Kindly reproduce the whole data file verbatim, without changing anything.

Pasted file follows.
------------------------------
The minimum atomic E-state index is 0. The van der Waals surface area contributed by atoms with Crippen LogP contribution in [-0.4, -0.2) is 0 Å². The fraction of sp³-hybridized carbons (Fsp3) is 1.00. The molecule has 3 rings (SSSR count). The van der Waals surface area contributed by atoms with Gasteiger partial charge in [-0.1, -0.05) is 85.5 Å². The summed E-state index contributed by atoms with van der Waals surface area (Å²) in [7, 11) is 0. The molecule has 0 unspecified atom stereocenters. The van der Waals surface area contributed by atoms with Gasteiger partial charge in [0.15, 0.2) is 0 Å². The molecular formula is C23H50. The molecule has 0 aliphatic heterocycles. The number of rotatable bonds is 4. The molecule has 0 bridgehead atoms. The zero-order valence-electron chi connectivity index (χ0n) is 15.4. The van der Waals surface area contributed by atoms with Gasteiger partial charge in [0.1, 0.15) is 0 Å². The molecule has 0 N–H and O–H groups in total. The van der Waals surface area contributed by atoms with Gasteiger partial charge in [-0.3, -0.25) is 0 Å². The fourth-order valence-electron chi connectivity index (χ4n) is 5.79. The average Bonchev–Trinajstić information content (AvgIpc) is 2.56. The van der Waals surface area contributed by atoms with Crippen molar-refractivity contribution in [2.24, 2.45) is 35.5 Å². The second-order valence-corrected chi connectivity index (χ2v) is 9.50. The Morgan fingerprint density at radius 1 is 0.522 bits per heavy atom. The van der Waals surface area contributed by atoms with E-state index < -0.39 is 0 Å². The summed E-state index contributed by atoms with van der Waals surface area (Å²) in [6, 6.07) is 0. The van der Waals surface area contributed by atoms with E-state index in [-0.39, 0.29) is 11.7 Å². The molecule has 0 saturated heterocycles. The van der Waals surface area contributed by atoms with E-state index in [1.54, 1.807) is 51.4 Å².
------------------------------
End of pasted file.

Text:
The minimum atomic E-state index is 0. The van der Waals surface area contributed by atoms with Crippen LogP contribution in [-0.4, -0.2) is 0 Å². The fraction of sp³-hybridized carbons (Fsp3) is 1.00. The molecule has 3 rings (SSSR count). The van der Waals surface area contributed by atoms with Gasteiger partial charge in [-0.1, -0.05) is 85.5 Å². The summed E-state index contributed by atoms with van der Waals surface area (Å²) in [7, 11) is 0. The molecule has 0 unspecified atom stereocenters. The van der Waals surface area contributed by atoms with Gasteiger partial charge in [0.15, 0.2) is 0 Å². The molecular formula is C23H50. The molecule has 0 aliphatic heterocycles. The number of rotatable bonds is 4. The molecule has 0 bridgehead atoms. The zero-order valence-electron chi connectivity index (χ0n) is 15.4. The van der Waals surface area contributed by atoms with Gasteiger partial charge in [0.1, 0.15) is 0 Å². The molecule has 0 N–H and O–H groups in total. The van der Waals surface area contributed by atoms with Gasteiger partial charge in [-0.3, -0.25) is 0 Å². The fourth-order valence-electron chi connectivity index (χ4n) is 5.79. The average Bonchev–Trinajstić information content (AvgIpc) is 2.56. The van der Waals surface area contributed by atoms with Crippen molar-refractivity contribution in [2.24, 2.45) is 35.5 Å². The second-order valence-corrected chi connectivity index (χ2v) is 9.50. The Morgan fingerprint density at radius 1 is 0.522 bits per heavy atom. The van der Waals surface area contributed by atoms with E-state index < -0.39 is 0 Å². The summed E-state index contributed by atoms with van der Waals surface area (Å²) in [6, 6.07) is 0. The van der Waals surface area contributed by atoms with E-state index in [-0.39, 0.29) is 11.7 Å². The molecule has 0 saturated heterocycles. The van der Waals surface area contributed by atoms with E-state index in [1.54, 1.807) is 51.4 Å².